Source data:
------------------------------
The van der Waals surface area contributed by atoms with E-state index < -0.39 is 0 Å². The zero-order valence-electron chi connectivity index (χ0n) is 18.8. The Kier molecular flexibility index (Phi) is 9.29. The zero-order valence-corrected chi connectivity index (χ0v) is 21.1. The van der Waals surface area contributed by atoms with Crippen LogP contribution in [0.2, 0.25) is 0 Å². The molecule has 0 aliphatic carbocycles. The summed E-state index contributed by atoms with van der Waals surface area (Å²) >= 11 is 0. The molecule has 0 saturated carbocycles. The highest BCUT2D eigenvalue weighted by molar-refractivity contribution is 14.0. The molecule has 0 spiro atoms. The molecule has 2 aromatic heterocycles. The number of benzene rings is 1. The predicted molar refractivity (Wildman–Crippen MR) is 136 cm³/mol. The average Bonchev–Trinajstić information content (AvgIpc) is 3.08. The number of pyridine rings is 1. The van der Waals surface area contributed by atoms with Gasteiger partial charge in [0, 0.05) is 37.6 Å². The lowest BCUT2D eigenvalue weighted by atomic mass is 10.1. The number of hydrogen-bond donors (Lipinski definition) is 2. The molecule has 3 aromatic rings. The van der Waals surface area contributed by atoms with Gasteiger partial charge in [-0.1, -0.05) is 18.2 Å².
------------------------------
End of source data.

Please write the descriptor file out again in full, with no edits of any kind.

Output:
The van der Waals surface area contributed by atoms with E-state index < -0.39 is 0 Å². The zero-order valence-electron chi connectivity index (χ0n) is 18.8. The Kier molecular flexibility index (Phi) is 9.29. The zero-order valence-corrected chi connectivity index (χ0v) is 21.1. The van der Waals surface area contributed by atoms with Crippen LogP contribution in [0.2, 0.25) is 0 Å². The molecule has 0 aliphatic carbocycles. The summed E-state index contributed by atoms with van der Waals surface area (Å²) >= 11 is 0. The molecule has 0 saturated carbocycles. The highest BCUT2D eigenvalue weighted by molar-refractivity contribution is 14.0. The molecule has 0 spiro atoms. The molecule has 2 aromatic heterocycles. The number of benzene rings is 1. The predicted molar refractivity (Wildman–Crippen MR) is 136 cm³/mol. The average Bonchev–Trinajstić information content (AvgIpc) is 3.08. The number of pyridine rings is 1. The van der Waals surface area contributed by atoms with Gasteiger partial charge in [0, 0.05) is 37.6 Å². The lowest BCUT2D eigenvalue weighted by atomic mass is 10.1. The number of hydrogen-bond donors (Lipinski definition) is 2. The molecule has 3 aromatic rings. The van der Waals surface area contributed by atoms with Gasteiger partial charge in [-0.1, -0.05) is 18.2 Å².